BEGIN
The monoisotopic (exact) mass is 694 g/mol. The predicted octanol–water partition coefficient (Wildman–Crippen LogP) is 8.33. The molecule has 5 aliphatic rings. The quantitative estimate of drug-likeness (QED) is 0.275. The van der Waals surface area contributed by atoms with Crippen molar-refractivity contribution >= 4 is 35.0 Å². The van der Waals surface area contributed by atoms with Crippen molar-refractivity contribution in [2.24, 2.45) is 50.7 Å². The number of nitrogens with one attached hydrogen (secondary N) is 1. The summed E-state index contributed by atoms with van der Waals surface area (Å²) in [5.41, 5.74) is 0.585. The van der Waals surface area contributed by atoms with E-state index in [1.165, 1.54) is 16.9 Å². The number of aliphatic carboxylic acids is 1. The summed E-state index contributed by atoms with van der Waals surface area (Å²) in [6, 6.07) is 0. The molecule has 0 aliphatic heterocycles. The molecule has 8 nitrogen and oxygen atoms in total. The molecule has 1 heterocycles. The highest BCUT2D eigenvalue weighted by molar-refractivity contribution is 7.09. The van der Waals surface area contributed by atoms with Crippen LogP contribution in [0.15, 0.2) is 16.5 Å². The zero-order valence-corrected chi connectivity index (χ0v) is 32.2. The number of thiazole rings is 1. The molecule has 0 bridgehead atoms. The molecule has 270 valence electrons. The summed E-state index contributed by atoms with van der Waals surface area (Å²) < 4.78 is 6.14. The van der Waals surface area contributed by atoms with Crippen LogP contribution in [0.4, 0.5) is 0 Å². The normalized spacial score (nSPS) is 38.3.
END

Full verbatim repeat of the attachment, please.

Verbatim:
The monoisotopic (exact) mass is 694 g/mol. The predicted octanol–water partition coefficient (Wildman–Crippen LogP) is 8.33. The molecule has 5 aliphatic rings. The quantitative estimate of drug-likeness (QED) is 0.275. The van der Waals surface area contributed by atoms with Crippen molar-refractivity contribution >= 4 is 35.0 Å². The van der Waals surface area contributed by atoms with Crippen molar-refractivity contribution in [2.24, 2.45) is 50.7 Å². The number of nitrogens with one attached hydrogen (secondary N) is 1. The summed E-state index contributed by atoms with van der Waals surface area (Å²) in [5.41, 5.74) is 0.585. The van der Waals surface area contributed by atoms with E-state index in [1.165, 1.54) is 16.9 Å². The number of aliphatic carboxylic acids is 1. The summed E-state index contributed by atoms with van der Waals surface area (Å²) in [6, 6.07) is 0. The molecule has 0 aliphatic heterocycles. The molecule has 8 nitrogen and oxygen atoms in total. The molecule has 1 heterocycles. The highest BCUT2D eigenvalue weighted by molar-refractivity contribution is 7.09. The van der Waals surface area contributed by atoms with Crippen LogP contribution in [0.15, 0.2) is 16.5 Å². The zero-order valence-corrected chi connectivity index (χ0v) is 32.2. The number of thiazole rings is 1. The molecule has 0 bridgehead atoms. The molecule has 270 valence electrons. The summed E-state index contributed by atoms with van der Waals surface area (Å²) < 4.78 is 6.14. The van der Waals surface area contributed by atoms with Crippen LogP contribution in [0.4, 0.5) is 0 Å². The normalized spacial score (nSPS) is 38.3.